Wednesday has been Column Day for 12 years, and over 12 years some stuff will happen. My rule of thumb is that one should not re-read oneself unless one is willing to pay the emotional price, which usually involves groaning, but at least it’s some sort of record of what I was thinking, or not thinking. Some of these are collected in my books, but I’ve decided to ignore that for the time being and just find one from the past, every Wednesday, and post. If not for your edification, then mine. Groans are acceptable.
From February 23, 2005
If you’re any sort of a movie fan, and I’m assuming you are or else I’d feel really dumb writing this column, you know that this Sunday, February 27, is Oscar Night.
So, if you’re one of those like me who looks forward to the annual Academy Awards, and you’re starting to get anxious about the winners and losers (and who doesn’t?), I’m here to help. I’m giving you a head’s up on who’s taking home the statues. No need to thank me; my pleasure.
I’m actually the perfect person to pick the winners in advance, as I’ve only seen one of the nominated movies. This is a good thing, trust me, since Oscar predictions are usually based on three criteria:
1. Who SHOULD win.
2. Who WILL win.
3. Something else I can’t think of at the moment.
This year, though, having little first-hand knowledge of the films involved (and thus no personal bias), I decided to approach it scientifically. The Oscars are voted on by individuals, and over the past decades there has been little, if any, scent of scandal or corruption, so we can first of all figure it’s a clean race. Plus, it seems pretty easy; I don’t think there’s much chance of someone intending to vote for Leonardo DiCaprio for Best Actor, for example, and accidentally casting their ballot for Pat Buchanan. This will be a chad-free vote.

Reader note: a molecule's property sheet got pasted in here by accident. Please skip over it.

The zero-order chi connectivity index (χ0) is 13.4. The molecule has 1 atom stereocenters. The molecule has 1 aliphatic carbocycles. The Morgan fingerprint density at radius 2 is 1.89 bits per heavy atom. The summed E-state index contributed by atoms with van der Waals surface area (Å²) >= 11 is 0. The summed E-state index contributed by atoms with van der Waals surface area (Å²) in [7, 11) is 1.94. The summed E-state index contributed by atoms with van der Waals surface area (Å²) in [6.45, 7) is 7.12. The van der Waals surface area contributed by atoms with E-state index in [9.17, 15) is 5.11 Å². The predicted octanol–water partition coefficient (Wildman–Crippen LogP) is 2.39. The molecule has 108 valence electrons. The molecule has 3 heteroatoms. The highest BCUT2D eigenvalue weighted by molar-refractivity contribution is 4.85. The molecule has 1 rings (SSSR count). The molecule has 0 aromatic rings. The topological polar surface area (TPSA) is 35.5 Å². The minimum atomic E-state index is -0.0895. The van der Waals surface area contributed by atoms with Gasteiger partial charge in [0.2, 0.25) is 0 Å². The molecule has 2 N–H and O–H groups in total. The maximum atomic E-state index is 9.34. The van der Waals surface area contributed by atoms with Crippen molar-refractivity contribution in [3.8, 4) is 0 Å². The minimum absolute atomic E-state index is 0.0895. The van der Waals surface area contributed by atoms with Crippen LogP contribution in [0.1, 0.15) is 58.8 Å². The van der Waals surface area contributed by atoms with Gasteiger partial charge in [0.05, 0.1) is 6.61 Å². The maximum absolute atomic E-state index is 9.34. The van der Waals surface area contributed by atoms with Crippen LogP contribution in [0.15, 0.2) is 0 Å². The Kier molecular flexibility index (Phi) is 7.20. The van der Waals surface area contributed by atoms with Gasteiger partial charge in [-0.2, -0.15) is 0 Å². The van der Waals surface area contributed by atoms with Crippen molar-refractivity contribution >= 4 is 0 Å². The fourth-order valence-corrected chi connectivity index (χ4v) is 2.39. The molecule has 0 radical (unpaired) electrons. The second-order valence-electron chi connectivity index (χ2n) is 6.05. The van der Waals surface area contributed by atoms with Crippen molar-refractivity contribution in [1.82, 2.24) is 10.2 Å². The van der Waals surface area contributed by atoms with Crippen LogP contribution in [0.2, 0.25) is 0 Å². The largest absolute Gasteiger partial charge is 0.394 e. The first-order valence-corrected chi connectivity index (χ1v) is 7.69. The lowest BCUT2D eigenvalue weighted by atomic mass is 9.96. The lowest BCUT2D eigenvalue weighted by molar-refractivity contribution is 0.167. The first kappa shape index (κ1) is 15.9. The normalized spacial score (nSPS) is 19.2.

And, although these are individuals, a look at history gives us a sense of a group think mentality. After all, these are people in the same industry. So, after doing my usual exhaustive research, which frankly I don’t think I get enough credit for, here are my predictions.
Best Supporting Actor: Morgan Freeman for “Million Dollar Baby.”
Best Supporting Actress: Cate Blanchett for “The Aviator.”
Best Actress: Hillary Swank for “Million Dollar Baby.”
Best Actor: Jamie Foxx for “Ray.”
Best Director: Martin Scorsese for “The Aviator.”
Best Picture: “The Aviator.”
There. Now you can relax and enjoy the show. I feel very confident about this. And please, someone let me know if I’m right.
Because I’m going to miss the Oscars this year.
Oh, I might catch a little of the end, if it happens to run a little long (you think?). But I’ll be otherwise engaged.
Sunday I’ll be marking the 50th anniversary of an event that profoundly changed my life, as well as many other lives. I’ll also be marking the 22nd anniversary of another day that changed my life, if in subtler ways.
Did you know we’re re-living 1983 this year? Yep. Wonder what day of the week February 27 was in 1983? Just look at your calendar; same as 2005.
On that Sunday in 1983, I took my girlfriend to meet my parents.
They’d met her before, actually, briefly, back when she and I were just co-students in college and co-workers in a restaurant, but this was different, and I sensed they were dubious. I’d switched girlfriends in mid-stream, after all, and I’m sure they worried this would be a pattern, a bounce from love to love. Still, they were gracious and friendly.
And my mom had baked a cake. Because it was Julie’s 28th birthday, that day, that Sunday, the one I remember so well.
My mom does things like that.
I bought her boots for that birthday. The next year I gave her a shower massage thing, but we were married by then. We still are.
We still are. I have no explanation, no sense of why she hasn’t kicked my sorry rear out the door on many occasions, except that maybe everyone needs a project in life and I am hers, I dunno.
But after 22 years, I still like to lie on the bed and watch her stand in front of the closet in her underwear, trying to make a decision. I still perch at the top of the stairs and listen to her sing. I still, sometimes, sit on the sofa and watch for her out the window. I still want her to laugh at my jokes and eat what I cook, to read what I write and remind me to take a shower once in a while.
So Cate and Leo and the rest will have their shindig without me this year. I take what I can get, and what I got was brains, beauty and talent, all of it wrapped up in five and a half feet of Texas’ Finest, and if I forget that once in a while then shame on me.
But not this Sunday, no sir. This is my girl’s day, and she will have a good time, knowing she’s at the height of her powers, knowing that life is just now getting very interesting. This beats the movies any day, but particularly this one, and the fortunate few who come away Sunday night with a little gold man will have nothing on me, nothing compared to what I’ll be bringing home that night, knowing, as I do, that I wander through life bathed in the glow of reflected light, lucky man that I am.